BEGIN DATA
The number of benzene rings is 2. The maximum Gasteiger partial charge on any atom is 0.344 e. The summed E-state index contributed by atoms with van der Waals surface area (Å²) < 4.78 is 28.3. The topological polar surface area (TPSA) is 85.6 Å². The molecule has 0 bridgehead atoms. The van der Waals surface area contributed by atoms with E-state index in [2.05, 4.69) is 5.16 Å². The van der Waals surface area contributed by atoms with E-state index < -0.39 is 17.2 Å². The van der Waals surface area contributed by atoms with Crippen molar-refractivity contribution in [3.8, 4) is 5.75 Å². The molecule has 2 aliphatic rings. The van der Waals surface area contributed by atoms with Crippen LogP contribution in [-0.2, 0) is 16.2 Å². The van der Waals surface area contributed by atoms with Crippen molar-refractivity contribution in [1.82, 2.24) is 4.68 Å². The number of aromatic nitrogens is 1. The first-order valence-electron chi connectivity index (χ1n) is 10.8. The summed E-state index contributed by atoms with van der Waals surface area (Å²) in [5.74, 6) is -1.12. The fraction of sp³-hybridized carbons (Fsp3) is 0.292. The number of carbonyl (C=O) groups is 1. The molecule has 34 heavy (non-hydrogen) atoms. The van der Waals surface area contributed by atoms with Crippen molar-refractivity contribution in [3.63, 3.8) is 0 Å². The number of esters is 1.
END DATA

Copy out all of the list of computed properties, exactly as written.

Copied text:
The number of benzene rings is 2. The maximum Gasteiger partial charge on any atom is 0.344 e. The summed E-state index contributed by atoms with van der Waals surface area (Å²) < 4.78 is 28.3. The topological polar surface area (TPSA) is 85.6 Å². The molecule has 0 bridgehead atoms. The van der Waals surface area contributed by atoms with E-state index in [2.05, 4.69) is 5.16 Å². The van der Waals surface area contributed by atoms with E-state index < -0.39 is 17.2 Å². The van der Waals surface area contributed by atoms with Crippen molar-refractivity contribution in [3.8, 4) is 5.75 Å². The molecule has 2 aliphatic rings. The van der Waals surface area contributed by atoms with Crippen LogP contribution in [-0.2, 0) is 16.2 Å². The van der Waals surface area contributed by atoms with Crippen molar-refractivity contribution in [1.82, 2.24) is 4.68 Å². The number of aromatic nitrogens is 1. The first-order valence-electron chi connectivity index (χ1n) is 10.8. The summed E-state index contributed by atoms with van der Waals surface area (Å²) in [5.74, 6) is -1.12. The fraction of sp³-hybridized carbons (Fsp3) is 0.292. The number of carbonyl (C=O) groups is 1. The molecule has 34 heavy (non-hydrogen) atoms. The van der Waals surface area contributed by atoms with Crippen molar-refractivity contribution in [3.63, 3.8) is 0 Å². The number of esters is 1.